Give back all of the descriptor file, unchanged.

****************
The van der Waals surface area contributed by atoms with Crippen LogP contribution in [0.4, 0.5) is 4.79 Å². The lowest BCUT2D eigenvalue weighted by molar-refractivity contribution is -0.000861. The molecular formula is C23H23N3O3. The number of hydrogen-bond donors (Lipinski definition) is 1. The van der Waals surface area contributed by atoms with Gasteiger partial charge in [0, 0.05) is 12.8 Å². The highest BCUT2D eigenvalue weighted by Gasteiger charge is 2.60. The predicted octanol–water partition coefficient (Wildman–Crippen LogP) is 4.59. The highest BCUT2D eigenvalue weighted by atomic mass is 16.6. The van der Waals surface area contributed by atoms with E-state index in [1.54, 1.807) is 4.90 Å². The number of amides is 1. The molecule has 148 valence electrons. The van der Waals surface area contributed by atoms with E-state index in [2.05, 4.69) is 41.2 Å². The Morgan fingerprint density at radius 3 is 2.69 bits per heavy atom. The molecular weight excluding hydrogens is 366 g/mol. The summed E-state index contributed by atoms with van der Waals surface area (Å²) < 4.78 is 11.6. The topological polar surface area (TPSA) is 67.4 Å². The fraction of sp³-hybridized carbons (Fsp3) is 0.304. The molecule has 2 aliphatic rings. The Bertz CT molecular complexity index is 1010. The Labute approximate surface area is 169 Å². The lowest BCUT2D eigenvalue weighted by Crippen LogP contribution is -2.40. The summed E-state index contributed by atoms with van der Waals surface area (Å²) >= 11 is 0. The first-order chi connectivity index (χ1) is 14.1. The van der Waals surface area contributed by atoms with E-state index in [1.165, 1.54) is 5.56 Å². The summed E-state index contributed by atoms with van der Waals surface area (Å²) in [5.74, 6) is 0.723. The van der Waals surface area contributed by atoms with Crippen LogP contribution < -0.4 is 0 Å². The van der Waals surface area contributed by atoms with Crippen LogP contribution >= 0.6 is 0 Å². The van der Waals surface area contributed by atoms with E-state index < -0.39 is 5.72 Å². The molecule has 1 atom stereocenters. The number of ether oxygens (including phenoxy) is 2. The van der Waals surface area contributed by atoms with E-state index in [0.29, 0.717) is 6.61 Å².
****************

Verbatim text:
The van der Waals surface area contributed by atoms with Crippen LogP contribution in [0.4, 0.5) is 4.79 Å². The lowest BCUT2D eigenvalue weighted by molar-refractivity contribution is -0.000861. The molecular formula is C23H23N3O3. The number of hydrogen-bond donors (Lipinski definition) is 1. The van der Waals surface area contributed by atoms with Gasteiger partial charge in [0, 0.05) is 12.8 Å². The highest BCUT2D eigenvalue weighted by Gasteiger charge is 2.60. The predicted octanol–water partition coefficient (Wildman–Crippen LogP) is 4.59. The highest BCUT2D eigenvalue weighted by atomic mass is 16.6. The van der Waals surface area contributed by atoms with E-state index in [1.54, 1.807) is 4.90 Å². The number of amides is 1. The molecule has 148 valence electrons. The van der Waals surface area contributed by atoms with E-state index in [2.05, 4.69) is 41.2 Å². The Morgan fingerprint density at radius 3 is 2.69 bits per heavy atom. The molecular weight excluding hydrogens is 366 g/mol. The summed E-state index contributed by atoms with van der Waals surface area (Å²) < 4.78 is 11.6. The topological polar surface area (TPSA) is 67.4 Å². The fraction of sp³-hybridized carbons (Fsp3) is 0.304. The molecule has 2 aliphatic rings. The Bertz CT molecular complexity index is 1010. The Labute approximate surface area is 169 Å². The lowest BCUT2D eigenvalue weighted by Crippen LogP contribution is -2.40. The summed E-state index contributed by atoms with van der Waals surface area (Å²) >= 11 is 0. The first-order chi connectivity index (χ1) is 14.1. The van der Waals surface area contributed by atoms with E-state index in [1.165, 1.54) is 5.56 Å². The summed E-state index contributed by atoms with van der Waals surface area (Å²) in [5.74, 6) is 0.723. The van der Waals surface area contributed by atoms with Crippen LogP contribution < -0.4 is 0 Å². The van der Waals surface area contributed by atoms with Crippen LogP contribution >= 0.6 is 0 Å². The van der Waals surface area contributed by atoms with E-state index < -0.39 is 5.72 Å². The molecule has 1 atom stereocenters. The number of ether oxygens (including phenoxy) is 2. The van der Waals surface area contributed by atoms with E-state index in [0.29, 0.717) is 6.61 Å².